Black Mzungu (Osborne)

The Black Mzungu 
Alexandria K. Osborne, 2015
Niyah Publishing
222 pp.
ISBN-13: 9780982221570

When Alexandria "Nur" Osborne applied for a short fellowship in Tanzania, she never imagined that 6 months would turn into a lifetime; and that the bush of East Africa would teach her about love, identity, and courage.

The Black Mzungu is the vivid, candid account of how Nur, an African American Muslim expat, and Saidi, her Tanzanian husband whom she met during the fellowship, breathe life into a beautiful 92 acre homestead vacated four decades earlier by Saidi's family.

Living there on the coastal southern region of Lindi, Tanzania, Nur's perceptions of how things "ought" to be are often challenged. From the dangerous natural wildlife to locals who view them as outsiders, she and Saidi must learn to navigate both natural and man-made obstacles. Still, through personal triumphs, they forge a way to give back to the land they now call home.

Mzungu is derived from the Swahili word "kizunguzungu," which means dizzy. When Europeans came to East Africa they were always getting lost and wandered in circles. Indigenous people gave them the name "mzungu" because they wandered in circles to the point of making someone dizzy.

Mzungu has evolved to mean the "wanderer."  Now it is used to mean someone of European descent. However, it is also commonly used to refer to any non-Swahili speaking foreigner. As an adjective it is used to mean a certain lifestyle (e.g., that mzungu house or "do not charge me a mzungu price").

Recently I have been feeling more like a real mzungu; that is, a wanderer. As friends and family from the life I had known for 5 decades move, change jobs, or even die, I wonder "where is home?" As an African-American residing in sub-Sahara Africa I had resisted the term mzungu, even sometimes feeling insulted. Now I realize I am mzungu, the WANDERER, looking for a place to call home. (From the author.)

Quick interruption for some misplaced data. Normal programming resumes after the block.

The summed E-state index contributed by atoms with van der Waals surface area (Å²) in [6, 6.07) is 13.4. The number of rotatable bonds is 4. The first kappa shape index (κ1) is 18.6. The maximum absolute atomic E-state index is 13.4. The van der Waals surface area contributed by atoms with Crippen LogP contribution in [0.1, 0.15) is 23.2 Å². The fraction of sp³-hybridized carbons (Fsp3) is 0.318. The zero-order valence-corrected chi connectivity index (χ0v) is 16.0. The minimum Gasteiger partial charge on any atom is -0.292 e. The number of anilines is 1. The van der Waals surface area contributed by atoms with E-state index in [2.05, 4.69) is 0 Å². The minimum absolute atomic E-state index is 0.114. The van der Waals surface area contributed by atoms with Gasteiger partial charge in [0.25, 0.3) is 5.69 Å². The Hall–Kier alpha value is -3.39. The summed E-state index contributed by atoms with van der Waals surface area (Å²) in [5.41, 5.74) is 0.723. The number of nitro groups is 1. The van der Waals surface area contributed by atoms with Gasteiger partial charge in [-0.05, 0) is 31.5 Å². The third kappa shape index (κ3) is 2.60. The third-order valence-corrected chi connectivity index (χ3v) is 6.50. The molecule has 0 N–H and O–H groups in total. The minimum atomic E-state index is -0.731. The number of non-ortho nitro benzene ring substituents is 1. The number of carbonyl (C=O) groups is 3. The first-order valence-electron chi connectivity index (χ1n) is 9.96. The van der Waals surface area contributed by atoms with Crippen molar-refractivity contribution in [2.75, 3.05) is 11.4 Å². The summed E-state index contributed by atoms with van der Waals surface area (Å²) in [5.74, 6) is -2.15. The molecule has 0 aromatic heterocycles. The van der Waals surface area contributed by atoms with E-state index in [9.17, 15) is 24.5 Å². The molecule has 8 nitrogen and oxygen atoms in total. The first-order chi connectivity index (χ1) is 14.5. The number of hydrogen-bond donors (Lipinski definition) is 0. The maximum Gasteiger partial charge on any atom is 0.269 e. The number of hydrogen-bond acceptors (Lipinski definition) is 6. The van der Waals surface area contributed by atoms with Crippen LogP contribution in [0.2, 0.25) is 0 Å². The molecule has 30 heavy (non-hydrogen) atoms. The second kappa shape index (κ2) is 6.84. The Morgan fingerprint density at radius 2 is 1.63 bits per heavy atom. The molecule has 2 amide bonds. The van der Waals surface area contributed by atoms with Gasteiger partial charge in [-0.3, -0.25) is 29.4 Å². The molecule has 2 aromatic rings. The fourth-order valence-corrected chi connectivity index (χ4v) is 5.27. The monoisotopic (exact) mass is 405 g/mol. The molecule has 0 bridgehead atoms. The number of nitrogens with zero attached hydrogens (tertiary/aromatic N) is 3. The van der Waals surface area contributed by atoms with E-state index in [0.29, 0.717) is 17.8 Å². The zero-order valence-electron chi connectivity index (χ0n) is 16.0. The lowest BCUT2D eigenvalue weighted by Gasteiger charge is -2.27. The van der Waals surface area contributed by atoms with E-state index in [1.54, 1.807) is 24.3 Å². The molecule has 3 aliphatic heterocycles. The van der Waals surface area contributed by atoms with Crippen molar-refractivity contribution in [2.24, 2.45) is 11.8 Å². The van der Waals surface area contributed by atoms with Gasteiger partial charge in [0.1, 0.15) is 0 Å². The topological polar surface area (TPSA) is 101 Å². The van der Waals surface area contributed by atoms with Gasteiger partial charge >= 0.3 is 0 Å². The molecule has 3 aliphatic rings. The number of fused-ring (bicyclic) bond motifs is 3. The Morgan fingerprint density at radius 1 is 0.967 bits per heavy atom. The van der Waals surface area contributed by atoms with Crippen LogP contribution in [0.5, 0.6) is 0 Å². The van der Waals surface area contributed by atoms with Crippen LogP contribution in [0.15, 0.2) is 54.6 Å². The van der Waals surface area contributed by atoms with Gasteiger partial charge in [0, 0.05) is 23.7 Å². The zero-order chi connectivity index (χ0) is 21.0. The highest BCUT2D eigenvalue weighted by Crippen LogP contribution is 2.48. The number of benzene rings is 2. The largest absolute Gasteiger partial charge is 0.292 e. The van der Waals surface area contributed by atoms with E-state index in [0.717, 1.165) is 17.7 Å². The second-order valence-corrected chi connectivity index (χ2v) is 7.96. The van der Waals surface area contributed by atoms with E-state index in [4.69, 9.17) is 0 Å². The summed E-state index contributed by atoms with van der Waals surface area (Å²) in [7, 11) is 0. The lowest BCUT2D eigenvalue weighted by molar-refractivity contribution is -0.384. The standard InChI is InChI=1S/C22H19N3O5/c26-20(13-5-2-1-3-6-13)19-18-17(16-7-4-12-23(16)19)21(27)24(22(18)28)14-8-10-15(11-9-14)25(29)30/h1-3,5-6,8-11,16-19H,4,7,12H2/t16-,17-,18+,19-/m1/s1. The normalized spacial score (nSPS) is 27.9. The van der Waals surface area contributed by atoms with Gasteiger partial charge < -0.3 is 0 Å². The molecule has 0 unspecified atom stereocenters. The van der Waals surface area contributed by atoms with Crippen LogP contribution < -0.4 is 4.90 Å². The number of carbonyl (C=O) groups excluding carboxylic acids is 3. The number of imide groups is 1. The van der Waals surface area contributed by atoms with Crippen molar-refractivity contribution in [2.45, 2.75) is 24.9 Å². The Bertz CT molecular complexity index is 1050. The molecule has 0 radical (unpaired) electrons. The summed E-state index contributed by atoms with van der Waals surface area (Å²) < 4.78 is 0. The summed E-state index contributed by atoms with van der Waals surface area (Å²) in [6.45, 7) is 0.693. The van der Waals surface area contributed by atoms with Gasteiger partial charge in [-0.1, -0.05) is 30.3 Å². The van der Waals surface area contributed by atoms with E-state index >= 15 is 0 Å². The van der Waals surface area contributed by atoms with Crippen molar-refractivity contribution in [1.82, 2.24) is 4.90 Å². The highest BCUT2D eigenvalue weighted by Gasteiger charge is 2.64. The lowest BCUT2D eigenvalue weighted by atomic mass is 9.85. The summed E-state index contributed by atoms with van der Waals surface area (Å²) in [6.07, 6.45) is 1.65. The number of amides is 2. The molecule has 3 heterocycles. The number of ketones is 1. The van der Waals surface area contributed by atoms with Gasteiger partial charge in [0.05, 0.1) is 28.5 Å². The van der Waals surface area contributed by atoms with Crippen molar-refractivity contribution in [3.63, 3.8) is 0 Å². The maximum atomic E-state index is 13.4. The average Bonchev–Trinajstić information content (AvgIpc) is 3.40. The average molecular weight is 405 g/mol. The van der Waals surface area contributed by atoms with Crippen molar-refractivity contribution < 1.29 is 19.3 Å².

Author Bio
Where—New York, New York, USA
Education—B.S., Pratt Institute; MBA, Western Michigan University; PhD, Walden University
Currently—LIndi, Tanzania

Alexandria Osborne was born in 1956 in Harlem, New York, and graduated from the Bronx High School of Science. After earning a B.S. in Chemistry from Pratt Institute in Brooklyn, New York, Alex accepted a position at a global pharmaceutical company in Kalamazoo, Michigan. Michigan brought about many life changes including marriage to a Libyan American and converting to Islam. It’s also the place Alex raised her daughter, Zubayda with whom she would often travel to Libya. Finding it difficult to say Alex, her in-laws in Libya gave her the name Nur, a name she adopted as her own. It was the beginning of a dynamic, cross-cultural life.

In 2005, Nur earned a MBA in Management from Western Michigan University and later began her studies for a PhD in Management with a specialty in Leadership and Organization Change.

In 2009, she made her first visit to sub-Sahara Africa to begin a six-month fellowship for an international NGO in Tanzania. That same year, her research study conducted at Tripoli Medical Center in Libya was approved, earning her a PhD from Walden University.
During her fellowship, she met her current husband, Saidi, and returned to his homeland in the coastal southern region of Lindi, Tanzania. In 2013, she founded the Lindi Islamic Foundation of Tanzania–LIFT (